My Jerusalem – A Little Death (Washington Square Music, June 24th, 2016)

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Tell me something I care, I mean. Tell me something I really care about now. I’ìm talking about the present. Tell me something about who we actually are and about where we are living here and now. I want to know something about the cities and the society we are living. Something contemporary and happening right now all around us. I want to listen something that really care about who I am and what’s actually my generation.

The big question is. Where the fuck were the rock songwriter of my generation? Born in 1984, when I started to listen to the music, me and mostly all of my same age, get inevitably into grunge music and bands like Nirvana, Pearl Jam or Soundgarden. Something that in practice, when it was 1997 or 1998, in practice when I started attending to high-school, appartained to the past. Songwriters like Andrew Wood and Kurt Cobain, two icons of that generation, were passed away ande what remained what’s in practice just fucking business. Televisions continued to propose this music for years because the figure and the charisma of Kurt Cobain was actually something really special (despite the fact he probably didn’t want to, he was a true rockstar) and that of course for them ‘worked’ and that works still now. But who the fuck were the rock songwriter of my generation? What happened then, it was that major labels bought hundreds of smaller indipendent ones trying to propose sonorities like those and they did, but the result it was obviously shit. You know, watching behind and referring to my past, I have now perfectly realised the convinction that at the time we really hadn’t got any concrete ideas of what was actually happening in the world and much more than this, we didn’t know a fuck about ourselves. Not necessearly talking about big issues and the so-called macrosystem. We didn’t know a fuck about ourselves and who we were and our everyday life. We didn’t give a fuck about staying together in a concrete way, having confrontations one with the others, neither we did know anything about love. They told us to look at these people who were actually dead and light years from our everyday life.

myjeru4Of course there’s more than this. Naomi Klein published ‘No Logo’ in 2000. I really appreciate her, so I’m not denying or criticizing her work, but what she wrote it was mainly referred to something that was actually happened in the past (and of course with an eye to the future, she’s actually a very brilliant writer and critics, indeed). When an year later Carlo Giuliani, may God bless him, died in Genova, Italy, during a protest against the so-called G8, in practice everything of what Naomi Klein wrote, about the creation of a great international social movement critical of the globalization of corporate capitalism, seemed to have got in practice no sense at all. Everything was coming to an end. The flame still burned for two or three years because Osama Bin Laden and the Afghanistan and the Iraq wars. Then everything stopped. I imagine it will probably still exist an international movement of that type, but reading the newspapers or watching the televisions or adopering the ‘typical information channels’ on the internet, do you generally get into information about that? Just to mention, we’re actually fighting a war in Iraq (again), can you tell me something about it?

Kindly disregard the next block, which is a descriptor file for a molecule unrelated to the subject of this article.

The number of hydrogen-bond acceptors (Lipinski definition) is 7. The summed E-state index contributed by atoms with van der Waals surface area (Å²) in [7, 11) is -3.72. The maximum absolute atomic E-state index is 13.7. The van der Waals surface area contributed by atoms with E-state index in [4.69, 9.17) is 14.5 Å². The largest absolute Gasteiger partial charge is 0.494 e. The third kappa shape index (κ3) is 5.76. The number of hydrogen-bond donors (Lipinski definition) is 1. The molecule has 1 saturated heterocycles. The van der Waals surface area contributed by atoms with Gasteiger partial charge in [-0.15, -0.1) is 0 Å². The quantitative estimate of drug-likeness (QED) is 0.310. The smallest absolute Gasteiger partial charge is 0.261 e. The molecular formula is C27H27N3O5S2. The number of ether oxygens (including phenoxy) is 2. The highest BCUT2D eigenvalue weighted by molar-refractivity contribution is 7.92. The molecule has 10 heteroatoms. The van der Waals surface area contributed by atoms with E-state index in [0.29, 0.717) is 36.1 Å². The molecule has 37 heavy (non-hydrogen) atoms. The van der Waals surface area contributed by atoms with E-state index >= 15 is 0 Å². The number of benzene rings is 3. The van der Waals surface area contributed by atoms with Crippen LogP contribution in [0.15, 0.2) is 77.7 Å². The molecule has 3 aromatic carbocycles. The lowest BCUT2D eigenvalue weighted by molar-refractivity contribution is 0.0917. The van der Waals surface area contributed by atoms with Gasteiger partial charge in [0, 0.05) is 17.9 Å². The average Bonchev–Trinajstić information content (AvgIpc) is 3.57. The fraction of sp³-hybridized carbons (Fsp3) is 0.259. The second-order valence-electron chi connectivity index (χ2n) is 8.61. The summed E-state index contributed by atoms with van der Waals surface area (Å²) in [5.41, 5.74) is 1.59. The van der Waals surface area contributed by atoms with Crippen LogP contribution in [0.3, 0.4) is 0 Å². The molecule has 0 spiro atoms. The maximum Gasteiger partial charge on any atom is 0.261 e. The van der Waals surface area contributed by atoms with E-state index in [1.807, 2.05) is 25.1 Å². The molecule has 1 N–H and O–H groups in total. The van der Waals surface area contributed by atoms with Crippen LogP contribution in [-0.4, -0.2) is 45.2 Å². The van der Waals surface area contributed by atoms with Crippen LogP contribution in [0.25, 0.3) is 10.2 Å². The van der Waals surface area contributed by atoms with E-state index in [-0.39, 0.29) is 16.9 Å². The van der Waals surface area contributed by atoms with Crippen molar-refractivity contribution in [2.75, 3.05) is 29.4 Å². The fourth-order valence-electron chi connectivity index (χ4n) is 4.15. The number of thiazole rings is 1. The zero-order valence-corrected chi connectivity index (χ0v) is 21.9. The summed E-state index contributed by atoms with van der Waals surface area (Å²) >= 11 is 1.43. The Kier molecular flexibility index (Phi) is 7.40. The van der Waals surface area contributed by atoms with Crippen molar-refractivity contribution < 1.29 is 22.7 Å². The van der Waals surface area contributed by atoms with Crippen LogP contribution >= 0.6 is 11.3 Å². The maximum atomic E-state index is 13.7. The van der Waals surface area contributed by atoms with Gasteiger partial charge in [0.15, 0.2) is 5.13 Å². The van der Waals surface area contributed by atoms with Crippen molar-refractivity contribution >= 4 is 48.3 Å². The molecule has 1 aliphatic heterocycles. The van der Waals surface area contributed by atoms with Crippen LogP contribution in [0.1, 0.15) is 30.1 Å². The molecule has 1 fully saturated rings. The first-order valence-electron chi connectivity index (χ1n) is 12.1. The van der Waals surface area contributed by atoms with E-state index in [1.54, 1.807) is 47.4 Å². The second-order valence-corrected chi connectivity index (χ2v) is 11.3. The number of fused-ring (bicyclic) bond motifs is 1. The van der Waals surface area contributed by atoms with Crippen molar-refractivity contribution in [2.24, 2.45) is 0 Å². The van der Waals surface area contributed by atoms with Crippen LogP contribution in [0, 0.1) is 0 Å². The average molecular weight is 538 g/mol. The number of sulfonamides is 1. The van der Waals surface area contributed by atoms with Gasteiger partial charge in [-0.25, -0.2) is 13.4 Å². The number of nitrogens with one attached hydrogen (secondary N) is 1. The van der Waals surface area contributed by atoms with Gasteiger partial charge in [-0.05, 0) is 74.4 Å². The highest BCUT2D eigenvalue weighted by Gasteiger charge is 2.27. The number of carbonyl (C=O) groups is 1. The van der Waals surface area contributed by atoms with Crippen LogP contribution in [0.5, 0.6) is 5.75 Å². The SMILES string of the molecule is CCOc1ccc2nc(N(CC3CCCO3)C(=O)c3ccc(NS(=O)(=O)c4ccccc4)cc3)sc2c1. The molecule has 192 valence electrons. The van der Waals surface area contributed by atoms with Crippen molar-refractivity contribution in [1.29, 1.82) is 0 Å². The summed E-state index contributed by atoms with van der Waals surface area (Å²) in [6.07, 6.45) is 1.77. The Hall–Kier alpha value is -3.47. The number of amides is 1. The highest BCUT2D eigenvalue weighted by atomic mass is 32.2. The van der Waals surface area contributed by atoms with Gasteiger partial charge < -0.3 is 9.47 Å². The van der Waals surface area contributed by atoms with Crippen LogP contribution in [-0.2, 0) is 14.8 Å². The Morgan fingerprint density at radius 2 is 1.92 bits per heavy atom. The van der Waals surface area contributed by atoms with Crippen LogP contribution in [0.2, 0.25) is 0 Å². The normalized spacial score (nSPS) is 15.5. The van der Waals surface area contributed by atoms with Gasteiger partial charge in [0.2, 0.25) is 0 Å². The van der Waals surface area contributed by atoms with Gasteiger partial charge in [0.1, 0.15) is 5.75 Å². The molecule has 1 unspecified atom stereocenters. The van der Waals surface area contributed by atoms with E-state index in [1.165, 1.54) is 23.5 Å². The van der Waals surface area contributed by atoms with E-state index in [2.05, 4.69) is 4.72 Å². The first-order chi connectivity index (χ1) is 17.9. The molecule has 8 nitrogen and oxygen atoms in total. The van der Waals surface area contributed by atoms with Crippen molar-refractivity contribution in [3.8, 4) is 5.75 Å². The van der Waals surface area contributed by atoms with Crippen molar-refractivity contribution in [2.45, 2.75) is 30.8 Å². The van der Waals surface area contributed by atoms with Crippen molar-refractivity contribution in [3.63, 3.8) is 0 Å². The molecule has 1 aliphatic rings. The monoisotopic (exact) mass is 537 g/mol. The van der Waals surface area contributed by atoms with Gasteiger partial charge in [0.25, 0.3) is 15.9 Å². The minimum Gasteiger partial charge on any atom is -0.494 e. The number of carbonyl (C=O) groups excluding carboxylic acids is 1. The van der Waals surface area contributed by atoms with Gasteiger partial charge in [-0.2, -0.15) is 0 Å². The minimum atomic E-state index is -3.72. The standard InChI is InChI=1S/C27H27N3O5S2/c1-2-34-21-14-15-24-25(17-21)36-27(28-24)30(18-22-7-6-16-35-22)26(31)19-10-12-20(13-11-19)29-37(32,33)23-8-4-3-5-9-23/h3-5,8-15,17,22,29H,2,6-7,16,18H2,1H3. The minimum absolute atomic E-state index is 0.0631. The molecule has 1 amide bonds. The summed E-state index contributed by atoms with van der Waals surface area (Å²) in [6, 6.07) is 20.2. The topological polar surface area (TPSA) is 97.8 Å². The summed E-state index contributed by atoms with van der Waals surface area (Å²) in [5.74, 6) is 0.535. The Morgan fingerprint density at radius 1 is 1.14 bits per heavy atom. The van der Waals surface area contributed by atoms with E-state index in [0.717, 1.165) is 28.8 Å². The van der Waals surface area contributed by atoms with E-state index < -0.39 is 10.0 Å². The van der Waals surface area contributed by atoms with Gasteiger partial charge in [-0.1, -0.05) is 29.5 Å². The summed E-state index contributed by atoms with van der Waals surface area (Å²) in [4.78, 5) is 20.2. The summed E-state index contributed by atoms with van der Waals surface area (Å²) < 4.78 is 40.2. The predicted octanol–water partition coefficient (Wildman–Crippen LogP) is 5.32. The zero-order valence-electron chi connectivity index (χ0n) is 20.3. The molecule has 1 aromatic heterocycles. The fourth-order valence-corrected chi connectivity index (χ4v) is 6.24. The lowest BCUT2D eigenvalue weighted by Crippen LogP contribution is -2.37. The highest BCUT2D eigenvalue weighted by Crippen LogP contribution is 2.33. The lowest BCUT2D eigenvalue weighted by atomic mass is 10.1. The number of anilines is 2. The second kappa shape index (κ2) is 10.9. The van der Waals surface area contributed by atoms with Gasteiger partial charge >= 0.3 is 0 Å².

Don’t want to touch anyone’s sensibility, it’s not  my intent, but in practice I consider out generation it was like they gor our jelly. Many would probably not agree with me, this also because everyone is generally going to rivendicate what was part of his youth and of his teen-age years, which the contents on the other hand remain generally dominant through all the duration of their lives. It was like what happened them it’s in any case worst than that magic era, you know, but this of course was the same for the previous generation. It’s always the same shit and it’s the same for my generation that on the other hand appearently had really got nothing to claim.

myjeru1World changed a lot in the meanwhile. I mean, our society changed radically because of internet (mainly) and as consequence also changed the world of music and a new generation of songwriter emerged. Most of them were and are still now connected to what’s actually the so-called ‘indie’ movement and it is for the most part composed by singers that are good for the teenage years or in other cases we have got that old kind of stereotype with a long beard and big eyglasses, giving him a forced nerdy appearence, and singing songs much boring than the one of the intelectual songwriters of the sixties.

Not anyone of course is bad. Matt Elliott, Sufjan Stevens (the first two they come up to my mind right this moment) are two I actually consider good songwriters. I really appreciate them. But what about the rock and roll music. Name me a good rock songwriter emerged in the end of the nineties or in the first part of the new millenium. It could seem strange, but surely we’re going to find some better examples of songwriters who really mean if we pay attention to other musical genres.

For all these reasons, and because of his incredible beauty and grace, this record which is actually named, ‘A Little Death’ (the French term for ‘orgasm’, but standing to Jeff Klein this time also a concept which does mean the end of a phase and in this sense also the moment for a new start), is what I want to define a sort of little miracle. Because, fuck, finally we have contents who really care. Out via Washington Square, the new album by Austin based group My Jerusalem has got the characteristics I was looking for. Apart the fact it is with any doubt a fucking good rock and roll album, we’re finally approaching to who I want to define a really good rock songwriter, Mister Jeff Klein from Newburg, New York, an interesting personality that far from being eccentric, he is really fully immersed in the context of the society we live nowadays and whose the songs, despite he don’t want to define himself as a political songwriter (effectively he isn’t, it would be a strictly and limited definition in fact), are about living in weird, fucked up, dark times right now.